Surely now the vile precedent is shattered. Tiresome, wretched history has veered off on a bright new course and, at the tender age of 40 seasons, the Pittsburgh Steelers inexorably are headed for their first pro-football championship. You sane folks outside of Western Pennsylvania may argue with that conjecture, even more vehemently than did the Cleveland Browns last Sunday at Three Rivers Stadium before they were methodically sentenced and destroyed 30-0, but your opposition includes the certain NFL Rookie of the Year, a defense that has improved from dead last to deadly and some of the most wild-eyed, fanatic, adrenaline-charged zealots ever witnessed outside a burning tent meeting. With a style that has been their gleeful custom in this, The Year of Glory at Long Last, each of these elements played a critical part in the Steelers' lopsided rout of the Browns—a result that demands conclusion before explanation.
First of all, with a 9-3 record now, the Steelers are in first place, a solid game ahead of Cleveland in the Central Division of the AFC. With two games left that they ought to win—against Houston and San Diego—the Steelers should be the division champion and therefore the home team for the playoff game of Dec. 23—against Oakland, a team they have already beaten. If Pittsburgh repeats its earlier victory over the Raiders, then the Steelers would also be the home team for the AFC championship—and they are unbeaten in Three Rivers Stadium. Would you believe the Pittsburgh Steelers in the Super Bowl?
The Steelers' pitiful NFL history belies the notion that they could qualify for any sort of competition more testing than a regional Punt, Pass and Kick final. Of their 39 previous seasons, 26 have been losers and five others leveled off at .500. But that sordid story belongs in the lamentable past, before Coach Chuck Noll, a soft-spoken ex-Brown with a talent for gourmet cooking, wound up with the biggest plum out of the last NFL player draft.
That would be Franco Harris, a 6'2", 230-pound running back whose duties at Penn State often consisted of blocking for his All-America teammate, Lydell Mitchell, who is now doing idle time with the Baltimore Colts. It also has been suggested that Harris did not overly exert himself in college, but that may have been simply a rumor perpetrated by the Steelers to ensure his availability when they finally got around to their first draft choice, No. 13 in the entire league.
Harris did not establish himself in the starting lineup until the sixth game of the season, but he has run wild since then. Against the Browns, he scored two touchdowns and carried for 102 yards on 20 carries. That was the sixth consecutive game in which Harris has exceeded 100 yards, which ties Jim Brown's record for such work. Harris is now but 40 yards short of a 1,000-yard season, and 145 behind the rookie rushing record that Green Bay's John Brockington set a year ago.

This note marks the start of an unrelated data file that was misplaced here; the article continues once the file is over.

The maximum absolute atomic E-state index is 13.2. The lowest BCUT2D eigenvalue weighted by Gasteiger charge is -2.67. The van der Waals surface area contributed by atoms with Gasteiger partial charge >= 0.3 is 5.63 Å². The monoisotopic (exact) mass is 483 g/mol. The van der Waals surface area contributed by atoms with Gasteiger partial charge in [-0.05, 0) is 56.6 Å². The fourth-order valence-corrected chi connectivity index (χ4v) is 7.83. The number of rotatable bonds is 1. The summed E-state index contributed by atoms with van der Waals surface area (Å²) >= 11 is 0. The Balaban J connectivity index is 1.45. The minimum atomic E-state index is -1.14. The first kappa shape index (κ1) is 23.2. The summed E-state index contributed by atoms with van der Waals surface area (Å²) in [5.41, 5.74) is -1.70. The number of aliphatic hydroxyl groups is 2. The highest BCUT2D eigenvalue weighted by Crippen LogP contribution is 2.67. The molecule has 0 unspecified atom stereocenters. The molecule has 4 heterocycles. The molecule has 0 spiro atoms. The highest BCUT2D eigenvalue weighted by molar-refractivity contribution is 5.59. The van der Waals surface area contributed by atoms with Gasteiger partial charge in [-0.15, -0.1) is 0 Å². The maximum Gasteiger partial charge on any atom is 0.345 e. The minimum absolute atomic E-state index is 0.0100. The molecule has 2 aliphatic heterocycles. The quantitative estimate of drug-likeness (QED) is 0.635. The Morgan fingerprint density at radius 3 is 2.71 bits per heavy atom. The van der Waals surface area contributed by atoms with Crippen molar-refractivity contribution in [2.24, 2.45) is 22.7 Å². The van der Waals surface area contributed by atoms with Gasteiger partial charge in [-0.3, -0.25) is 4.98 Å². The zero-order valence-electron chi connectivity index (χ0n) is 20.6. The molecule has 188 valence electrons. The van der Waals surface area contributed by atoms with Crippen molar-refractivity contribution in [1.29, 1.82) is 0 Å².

"I had the confidence and I knew I had the ability," Harris said two days before the Cleveland showdown, "but I wondered how long it would take before it all came out. What really surprised me is that I adjusted so soon. In the NFL there's a style you have to learn. Seeing how Larry Brown runs has really helped me. When there's a little opening, he flies through the hole and he can run over people and he knows when to put it on. Concentrating on that has helped me, and it's coming more natural now."
Says Noll: "We were looking for someone with size, speed and the ability to catch the ball, and Franco had all that, but the thing you're never sure of is the emotional makeup—and that's what's done it for him. He wants to excel. He wants to be the best there is."
Harris is the third in a family of nine children—Daniella, Mario, Franco, Marisa, Alvara, Luana, Piero, Giuseppe and Michele. His father is Cad Harris, a black soldier who brought an Italian war bride home from World War II. This helps to explain why Harris' most vocal supporters are "Franco's Italian Army," an exuberant ethnic group bedecked with khaki-colored helmet liners who wave Italian flags as they imbibe their wine and cheese. The Army was mobilized this season after Harris ran over the face mask of a Cincinnati defender and several black waiters in the stadium's Allegheny Club yelled, "Thata way, Soul Brother, get it on!"
Rocky LoCascio, a stadium security guard, replied: "He may be a Soul Brother but his legs are Italian." Then "Generalissimo" Tony Stagno, who runs one of Pittsburgh's biggest Italian bakeries, got the idea snowballing when he had several women make Italian flags for the rooting section. But the Army is only one segment of the madness prevailing in Three Rivers. Kicker Roy Gerela is idolized by "Gerela's Gorillas," who have shown a penchant for psyching other placekickers into the kind of wide shot that the Browns' Don Cockroft suffered Sunday. There is also a loose-knit group of Slovaks yelling "Dobra Shunka" for Linebacker Jack Ham. Dobra Shunka: the great Ham.
Along with Harris, an improved Steeler pass defense has played the most significant role in the team's rise. A year ago the Steeler pass defense ranked 26th in the NFL after allowing its opposition more first downs, more completions and more net yards than any other team in the league. Pittsburgh intercepted only 17 passes all year as its rivals gained more than 65% of their total offense by passing. "But this year," says Noll, "our defense has given the offense its opportunity." The Steelers lead the AFC in turnovers with 24 interceptions and 16 fumble recoveries.